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Reviled, Repressed, Resurrected: Vienna 1900 in the Nazi Imaginary

Published online by Cambridge University Press:  05 May 2022

Laura Morowitz*
Department of Visual Arts, Wagner College, New York, New York, USA


Encompassing the final decades of Habsburg rule and the rise of modern culture, the cosmopolitan and Jewish Vienna of the fin de siècle was a despised locus in the Nazi historical imaginary. Vienna 1900 was a polyglot, multicultural city, a place where European Jewry had risen to unforeseen heights of economic prosperity and cultural influence; many Nazi ideologues, historians, and authors focused on the verjudet nature of late imperial Vienna. A variety of strategies were employed to distance the Nazi present from Vienna 1900; it was alternately suppressed and ignored, or deeply vilified. Yet the period was also inseparable from two figures celebrated in Nazi Vienna: Mayor Karl Lueger and artist Gustav Klimt. This article examines Nazi discourse on Vienna 1900, especially that originating from Viennese writers, ideologues, and political figures. Reflecting both scholarly and popular views, I examine academic texts, books for popular readers, films, and art exhibitions. After examining the perception and appropriation of Vienna 1900 between the years 1938 and 1945, I end by exploring its instrumentalization in a different context. In an ironic twist of history, the very period suppressed and derided in Nazi discourse would in turn be called upon, by the 1970s, to distract from the shadow of the Nazi era that still hung over the city.

Copyright © The Author(s), 2022. Published by Cambridge University Press on behalf of the Center for Austrian Studies, University of Minnesota

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1 Richard Suchenwirth, Das Buch von der deutschen Ostmark (Leipzig, 1938), 145–46. In May 1926, Suchenwirth led the “Hitlerbewegung” split among the Austrian National Socialists and continued to be active within the party through the war. He served as SA Standartenführer (director of standards) for the Austrian Legion. Ludwig Jedlicka, “Die Anfänge des Rechtsradikalismus in Österreich (1919–1925)” in Vom alten zu neuen Österreich (St. Pölten, 1977), 199–214.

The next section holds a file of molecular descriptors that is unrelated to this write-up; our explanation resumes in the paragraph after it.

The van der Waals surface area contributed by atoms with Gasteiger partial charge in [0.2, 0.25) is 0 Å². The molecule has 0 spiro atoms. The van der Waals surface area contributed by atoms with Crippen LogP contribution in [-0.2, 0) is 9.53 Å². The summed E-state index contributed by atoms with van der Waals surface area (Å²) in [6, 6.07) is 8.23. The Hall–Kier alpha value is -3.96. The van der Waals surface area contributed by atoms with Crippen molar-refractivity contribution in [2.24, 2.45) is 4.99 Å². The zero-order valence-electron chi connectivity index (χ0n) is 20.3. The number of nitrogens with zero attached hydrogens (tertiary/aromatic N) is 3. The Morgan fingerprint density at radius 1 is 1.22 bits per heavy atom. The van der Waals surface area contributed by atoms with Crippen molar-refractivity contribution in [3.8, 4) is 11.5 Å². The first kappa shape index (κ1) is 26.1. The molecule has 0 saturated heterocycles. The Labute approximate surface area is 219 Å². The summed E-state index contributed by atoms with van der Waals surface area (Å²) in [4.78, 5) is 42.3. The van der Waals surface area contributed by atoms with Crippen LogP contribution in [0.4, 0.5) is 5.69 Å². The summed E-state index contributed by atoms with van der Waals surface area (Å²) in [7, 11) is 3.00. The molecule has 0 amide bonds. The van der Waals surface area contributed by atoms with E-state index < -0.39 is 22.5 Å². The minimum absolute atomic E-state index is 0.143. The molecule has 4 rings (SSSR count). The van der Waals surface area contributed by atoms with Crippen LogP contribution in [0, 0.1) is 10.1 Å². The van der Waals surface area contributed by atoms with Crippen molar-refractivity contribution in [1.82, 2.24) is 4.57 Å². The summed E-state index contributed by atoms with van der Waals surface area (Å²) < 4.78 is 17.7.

2 See Dirk Rupnow, “‘Ihr müsst sein, auch wenn ihr nicht mehr seid’: The Jewish Central Museum in Prague and Historical Memory in the Third Reich,” in Jewish Dimensions in Modern Visual Culture: Antisemitism, Assimilation, Affirmation, ed. Rose-Carol Washton Long, Matthew Baigell, and Milly Heyd (Waltham, 2010), 116–41.

3 The term, of course, is Pierre Nora's. Pierre Nora, Realms of Memory: Rethinking the French Past (Chicago, 1998).

4 Heidemarie Uhl, “Wien um 1900: das making of eines Gedächtnisortes,” in Imaging Vienna, ed. Monika Sommer, Marcus Graser, and Ursula Prutsch (Vienna, 2006), 47–70.

5 The literature on Austria in relation to its Nazi past is huge and ever-growing. See, for example, Christian Karner, “Multiple Dimensions and Discursive Contests in Austria's Mythscape,” The Use and Abuse of History: Interpreting WWII in Contemporary European Politics, ed. Christian Karner and Bram Mertens (Piscataway, 2013), 193–210; Meinrad Ziegler, Waltraud Kannonier, and Marelene Weiterschal, eds., Österreichisches Gedächtnis: über Erinnern und Vergessen der NS-Vergangenheit (Vienna, 1993); Lisa Silverman, “Absent Jews and Invisible Anti-Semitism in Postwar Vienna: Der Prozeß (1948) and The Third Man (1949),” Journal of Contemporary History 52, no. 2 (Apr. 2017): 211–28.

6 The best account to date in English of the events of the Anschluss is Thomas Weyr, The Setting of the Pearl: Vienna Under Hitler (Oxford, 1995). The most detailed account of the impact on daily life and social identity is Hermann Hagspiel, Die Ostmark: Österreich im Grossdeutschen Reich 1938 bis 1945 (Vienna, 1995). On the cultural construction of the Ostmark, see Laura Morowitz, “Hitler as Liberator, Ostmark as Bulwark, and other Myths of the Anschluss,” in Contemporary Austrian Studies, vol. 29, Myths in Austrian History: Construction and Deconstruction, ed. Günter Bischof, Marc Landry, and Christian Karner (New Orleans, 2020).

7 Friedrich Lange, Unsere alte Ostmark Österreich (Berlin, 1941). Not to be confused with the early antisemite and Pan-German journalist Friedrich Lange (1852–1917), this Lange was referred to as a Pan-German propagandist for the German Reich. Raymond E. Murphy et al., National Socialism: Basic Principals. Their Application by the Nazi Party's Foreign Organization and the Use of Germans Abroad for Nazi Aims (Washington, DC, 1943), 70.

8 Heiss, Gernot, “Pan Germans, Better Germans, Austrians: Austrian Historians on National Identity from the First to the Second Republic,” German Studies Review 16, no. 3 (Oct. 1993): 411–33CrossRefGoogle Scholar.

9 Adam Kożuchowski, The Afterlife of Austria Hungary: The Image of the Habsburg Monarchy in Interwar Europe (Pittsburgh, 2013), 94. This is not to imply that Austrian historians were not often critical of the Habsburg monarchy—they were, but for entirely different reasons than Nazi historians. For a good overview of twentieth-century Austrian historiography on the end of the Habsburg period see James Shedel, “Fin de siècle or Jahrhundertwende: The Question of an Austrian Sonderweg,” in Rethinking Vienna 1900, ed. Steven Beller (New York, 2001). For contemporary views on the Habsburg legacy in relation to Austrian identity see Karner, Christian, “The ‘Habsburg Dilemma’ Today: Competing Discourses of National Identity in Contemporary Austria,” National Identities 7, no. 4 (Dec. 2005): 409–32CrossRefGoogle Scholar.

10 Othmar Krainz, Aufruf gegen Habsburg. Revolution in drei Jahrhunderten (Leipzig, 1938); Karl Itzinger, Nie wieder Habsburg! Habsburger in der Geschichte der Deutschen (Munich, 1936); Alfred Rapp, Die Habsburger: die Tragödie eines halben Jahrtausends deutscher Geschichte (Stuttgart, 1936).